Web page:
Issue(s): Spider-Man #15
I do wish that Larsen didn't use cross-hatching for Mary Jane's cleavage, though. It looks like she's had some unfortunate surgery and gotten a lot of stitches.
The story has Peter and Mary Jane debating having a child. Mary Jane is against the idea, knowing that once you have a kid there's "no turning back" (well...).
And with Spider-Man's radioactive blood, there's always the possibility of miscarriage or a mutant baby.
So Spider-Man decides to seek out the Beast, who might be able to give him more info on the possibility of him having a mutant. And that's about where the plot gets ridiculous. First of all, the Beast is giving a lecture that is simultaneously attacked by a mutant radical and an anti-mutant terrorist. Whose names are Powerhouse and Masterblaster, respectively.
Those fights last just a couple of pages. Then the Beast tells Spider-Man that he has an 85% chance of some kind of complication, which could mean anything from a handicap, a deformity, a mutant, a stillborn baby, or the death of his wife.
85%! Holy crap! I'd think that would end the conversation, and Peter and MJ should start looking into adoption.
Note that Spider-Man asks Beast to keep quiet about the fact that he has a wife. I mention this because other times he makes quips that mention her. I guess it's like his spider-sense; he just can't help himself and winds up talking about these things.
Anyway, another random fight breaks out.
This creature turns out to be a mutant baby.
The Beast convinces the parents to take it to a place called the Nursery.
I hope that's not the government facility where they are keeping the Inferno babies.
When it's all over, before Peter can tell her anything, MJ says that she doesn't want a baby anyway, because of her career (which makes sense to me; she's the only one with a steady job at the moment).
And of course that's the outfit she waits around in to have this discussion.
Good pin-up art...
...and some kudos for at least attempting to tackle a serious topic. But really weak villains and not much of a story.
Quality Rating: D+
Chronological Placement Considerations: N/A
Continuity Insert? N
My Reprint: N/A
Inbound References (1): showBeast, Mary Jane Watson, Masterblaster, Powerhouse II, Spider-Man
Despite the throwaway villains and tell-tale signs of the 90s in this issue, I liked that the discussion of children is finally being seriously addressed. I think that the issues inherent in bringing a potential Spider-child into the world are handled here with the weight they deserve. Serious topics like this are not necessarily what I would expect from Erik Larsen, but, despite the other failings of this story, I'm glad to be proven wrong.
Posted by: TCP | November 4, 2015 5:18 PM
I assume that Spidey's normal mentions of his wife are in a jokey manner ("you ripped my costume, do you know how mad my wife will be that she has to sew it back up?"). So villains don't give it any thought. But he doesn't want any of them thinking about the idea seriously.
Posted by: Thanos6 | November 4, 2015 5:34 PM
Kirkman's Marvel Team-Up played with the idea that some of Peter's peers think that he's younger than he actually is, leading to a couple of heroes saying "you're married?" After he mentions his wife.
Posted by: Max_Spider | November 4, 2015 6:06 PM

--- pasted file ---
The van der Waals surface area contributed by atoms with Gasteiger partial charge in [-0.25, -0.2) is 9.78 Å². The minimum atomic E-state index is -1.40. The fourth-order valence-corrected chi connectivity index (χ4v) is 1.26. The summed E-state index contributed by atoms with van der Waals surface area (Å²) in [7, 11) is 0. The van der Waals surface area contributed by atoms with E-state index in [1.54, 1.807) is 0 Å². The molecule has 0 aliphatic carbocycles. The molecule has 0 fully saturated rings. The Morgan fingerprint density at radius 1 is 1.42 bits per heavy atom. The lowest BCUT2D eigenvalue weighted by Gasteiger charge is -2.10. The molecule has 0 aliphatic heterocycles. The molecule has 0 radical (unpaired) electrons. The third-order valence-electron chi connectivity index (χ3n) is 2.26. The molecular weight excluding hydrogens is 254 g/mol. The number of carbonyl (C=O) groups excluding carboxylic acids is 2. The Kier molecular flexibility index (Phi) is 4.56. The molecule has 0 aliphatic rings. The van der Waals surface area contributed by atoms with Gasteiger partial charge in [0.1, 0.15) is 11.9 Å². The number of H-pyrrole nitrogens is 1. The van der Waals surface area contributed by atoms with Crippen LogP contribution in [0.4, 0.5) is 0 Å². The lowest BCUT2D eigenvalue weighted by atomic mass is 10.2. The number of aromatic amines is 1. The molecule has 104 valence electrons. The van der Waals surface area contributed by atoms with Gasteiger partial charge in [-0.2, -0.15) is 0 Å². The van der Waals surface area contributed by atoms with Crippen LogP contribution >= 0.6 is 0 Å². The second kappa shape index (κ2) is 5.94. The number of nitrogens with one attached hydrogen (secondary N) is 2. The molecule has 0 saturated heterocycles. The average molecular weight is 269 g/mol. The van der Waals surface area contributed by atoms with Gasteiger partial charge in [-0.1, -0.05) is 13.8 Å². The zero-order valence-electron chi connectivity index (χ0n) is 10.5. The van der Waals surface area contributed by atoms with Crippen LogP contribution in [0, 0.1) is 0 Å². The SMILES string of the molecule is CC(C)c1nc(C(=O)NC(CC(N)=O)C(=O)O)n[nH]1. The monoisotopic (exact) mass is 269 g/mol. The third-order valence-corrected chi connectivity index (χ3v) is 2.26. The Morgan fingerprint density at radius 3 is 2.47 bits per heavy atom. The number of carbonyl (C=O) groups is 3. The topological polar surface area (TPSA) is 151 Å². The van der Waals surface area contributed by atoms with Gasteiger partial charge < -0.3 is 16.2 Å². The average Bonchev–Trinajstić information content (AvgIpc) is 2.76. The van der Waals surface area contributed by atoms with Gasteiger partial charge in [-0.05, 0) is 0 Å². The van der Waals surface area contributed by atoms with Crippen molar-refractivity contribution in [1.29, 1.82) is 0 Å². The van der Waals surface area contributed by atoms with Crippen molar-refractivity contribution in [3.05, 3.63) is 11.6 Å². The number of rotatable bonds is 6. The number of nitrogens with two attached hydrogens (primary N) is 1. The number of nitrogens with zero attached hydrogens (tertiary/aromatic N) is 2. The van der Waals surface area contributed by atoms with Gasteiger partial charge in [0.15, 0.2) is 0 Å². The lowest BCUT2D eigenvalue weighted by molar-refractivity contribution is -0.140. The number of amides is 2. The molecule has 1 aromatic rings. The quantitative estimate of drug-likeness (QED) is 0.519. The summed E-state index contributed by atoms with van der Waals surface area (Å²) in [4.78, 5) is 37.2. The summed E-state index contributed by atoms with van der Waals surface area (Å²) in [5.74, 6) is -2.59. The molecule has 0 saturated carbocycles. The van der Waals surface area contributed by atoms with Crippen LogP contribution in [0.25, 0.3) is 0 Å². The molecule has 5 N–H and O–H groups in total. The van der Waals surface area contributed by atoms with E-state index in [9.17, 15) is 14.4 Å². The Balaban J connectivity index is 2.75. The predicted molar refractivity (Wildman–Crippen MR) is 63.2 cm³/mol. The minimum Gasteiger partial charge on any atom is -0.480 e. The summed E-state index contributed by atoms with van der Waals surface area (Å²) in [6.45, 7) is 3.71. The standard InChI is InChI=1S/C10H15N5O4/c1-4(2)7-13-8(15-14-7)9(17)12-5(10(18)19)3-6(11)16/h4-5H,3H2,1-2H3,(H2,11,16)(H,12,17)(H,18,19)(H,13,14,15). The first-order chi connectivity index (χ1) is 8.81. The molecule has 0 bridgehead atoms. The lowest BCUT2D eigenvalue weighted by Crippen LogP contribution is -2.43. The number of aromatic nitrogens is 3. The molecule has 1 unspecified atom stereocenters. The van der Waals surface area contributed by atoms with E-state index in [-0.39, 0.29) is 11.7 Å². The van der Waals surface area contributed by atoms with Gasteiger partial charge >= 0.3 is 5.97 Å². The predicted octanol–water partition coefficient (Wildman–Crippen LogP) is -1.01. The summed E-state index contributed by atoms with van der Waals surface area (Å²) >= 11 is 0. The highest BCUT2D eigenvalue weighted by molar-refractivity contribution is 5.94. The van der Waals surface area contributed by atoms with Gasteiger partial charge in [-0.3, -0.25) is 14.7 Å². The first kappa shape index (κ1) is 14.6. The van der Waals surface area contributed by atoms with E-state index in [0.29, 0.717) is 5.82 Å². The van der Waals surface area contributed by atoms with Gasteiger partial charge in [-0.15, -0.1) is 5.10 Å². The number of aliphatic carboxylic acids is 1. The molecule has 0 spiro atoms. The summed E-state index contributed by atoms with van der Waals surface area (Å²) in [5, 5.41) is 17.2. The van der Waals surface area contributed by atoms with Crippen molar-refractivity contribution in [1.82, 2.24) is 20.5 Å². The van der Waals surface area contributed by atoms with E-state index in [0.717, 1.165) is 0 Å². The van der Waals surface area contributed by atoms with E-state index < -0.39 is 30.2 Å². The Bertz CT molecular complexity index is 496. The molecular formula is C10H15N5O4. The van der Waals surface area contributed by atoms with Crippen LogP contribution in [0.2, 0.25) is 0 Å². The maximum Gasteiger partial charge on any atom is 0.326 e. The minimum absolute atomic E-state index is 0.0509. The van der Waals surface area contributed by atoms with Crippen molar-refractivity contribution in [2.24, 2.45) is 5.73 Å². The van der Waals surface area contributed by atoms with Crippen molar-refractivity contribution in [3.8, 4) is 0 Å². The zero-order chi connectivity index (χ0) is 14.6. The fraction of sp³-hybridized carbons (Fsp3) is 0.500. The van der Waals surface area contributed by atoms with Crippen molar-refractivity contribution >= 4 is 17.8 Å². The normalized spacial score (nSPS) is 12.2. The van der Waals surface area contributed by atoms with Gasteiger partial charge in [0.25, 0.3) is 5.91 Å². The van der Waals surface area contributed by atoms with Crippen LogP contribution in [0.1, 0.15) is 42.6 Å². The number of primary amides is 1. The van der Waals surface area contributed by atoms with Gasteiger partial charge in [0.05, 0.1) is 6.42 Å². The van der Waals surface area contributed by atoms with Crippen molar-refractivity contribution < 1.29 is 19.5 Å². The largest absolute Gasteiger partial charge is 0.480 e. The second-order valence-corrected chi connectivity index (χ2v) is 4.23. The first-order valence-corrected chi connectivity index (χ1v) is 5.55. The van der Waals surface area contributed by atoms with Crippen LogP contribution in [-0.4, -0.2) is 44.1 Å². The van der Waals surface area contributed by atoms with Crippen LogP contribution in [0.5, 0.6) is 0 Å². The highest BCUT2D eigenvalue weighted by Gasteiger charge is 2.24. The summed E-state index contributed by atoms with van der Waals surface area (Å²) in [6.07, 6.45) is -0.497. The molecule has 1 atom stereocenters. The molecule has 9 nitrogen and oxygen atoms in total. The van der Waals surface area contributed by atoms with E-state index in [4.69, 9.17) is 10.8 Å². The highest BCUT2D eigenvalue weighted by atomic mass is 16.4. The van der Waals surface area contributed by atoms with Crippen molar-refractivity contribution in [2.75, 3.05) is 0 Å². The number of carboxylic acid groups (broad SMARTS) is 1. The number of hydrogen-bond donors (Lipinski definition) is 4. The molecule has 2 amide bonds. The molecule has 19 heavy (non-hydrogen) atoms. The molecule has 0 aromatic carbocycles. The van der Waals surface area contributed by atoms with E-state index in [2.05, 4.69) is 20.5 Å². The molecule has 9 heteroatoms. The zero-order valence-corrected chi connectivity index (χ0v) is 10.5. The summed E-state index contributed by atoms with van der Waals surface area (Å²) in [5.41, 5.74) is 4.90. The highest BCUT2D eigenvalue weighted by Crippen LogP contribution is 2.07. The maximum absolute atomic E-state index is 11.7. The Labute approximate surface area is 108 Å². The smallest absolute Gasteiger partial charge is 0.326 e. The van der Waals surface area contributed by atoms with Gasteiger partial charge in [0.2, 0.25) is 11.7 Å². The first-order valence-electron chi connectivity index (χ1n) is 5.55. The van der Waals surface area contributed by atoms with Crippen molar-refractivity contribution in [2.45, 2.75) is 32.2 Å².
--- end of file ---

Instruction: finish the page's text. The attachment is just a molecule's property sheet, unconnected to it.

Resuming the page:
I'm not buying the idea that having a mutant baby is so dangerous and expensive. We never saw such a big fuss when Crystal and Maddie got pregnant- granted Pietro and Crystal had access to the Inhumans' resources and Scott and Maddie had access to the X-Men's resources. That being said, Peter's blood has caused adverse reactions in people before (e.g. Aunt May's blood transfusion) so the idea that it could cause side effects in MJ is reasonable.
Posted by: Michael | November 4, 2015 10:30 PM
Adoption sure _feels_ like a natural enough thought for Peter to have after his speech with Beast. I'm well aware that most people prefer to breed their own children, but then again most people don't face anything close to those odds - Beast is essentially saying that the odds for Mary Jane and/or the child to end up dying due to the conception are for certain in the double digits. Not a risk worth taking if one can help it.
Come to think of it, Peter should give a very serious thought to the idea of going through vasectomy, grim as it may be to take the decision out of necessity as opposed to actual choice.
For that matter, it is slightly weird that (far as we know) Reed and Susan Richards never discussed the matter after losing their second child, but I guess that is one couple whose lifestyle and goals do not involve _planning_ having children, at least once Franklyn is already born and healthy. Sure, they were looking forward for the second child, but it was very much an unplanned conception. Not that there is anything necessarily wrong with that, but a spade is still a spade.
Then again, we are talking about a fictional community with something of a "miracle on demand" industry and where having infants being taken away by time travellers to be raised in the future or in weird temporal anomalies has become something of a cliche (it happened with Cable and will happen somewhat soon with Franklyn), so it is not like there are not ways for Peter to work around those odds.
If nothing else, he could ask Wanda if it is possible to resort to artificial insemination and use her probability alteration powers to enhance the odds of having no complication, although it is not a plot I am particularly wanting to see developed. Actual adoption or even insemination by a third party (which is sort of what DC did with Swamp Thing, although in that case it created complications instead of circunventing them) would be far more appealling if perhaps not as organically flowing plots.
Now, these are subject matters that are not discussed nearly often enough in either fiction or real life: how important is it for Peter to have offspring at all? How much of it is a reaction to social expectations as opposed to actual personal longing? How willing could he be to adopt or have a sperm donor as alternatives? How well could he and Mary Jane deal with the downsides of each choice? How much of a need to keep a secret or deceive Aunt May and their friends on the specifics would they feel?
Those are not only exciting, largely unexplored themes for stories, but also exciting, largely unexplored venues for good characterization for Peter and Mary Jane.
I guess I am not in the camp that Spider-Man should be single.
Posted by: Luis Dantas | November 5, 2015 1:54 AM
Of course, just a few years after this, MJ will get pregnant during (or heading into) the Clone Saga. And in the MC2 universe, that pregnancy wouldn't have any complications at all and would just produce Spider-Girl.
Posted by: Morgan Wick | November 5, 2015 6:26 AM
It's funny that no matter wat iteration of the future it is; Renew Your Vows, MC2, One Moar Day, Earth-X, Old Man Logan, et al; Peter always has a daughter and not a son.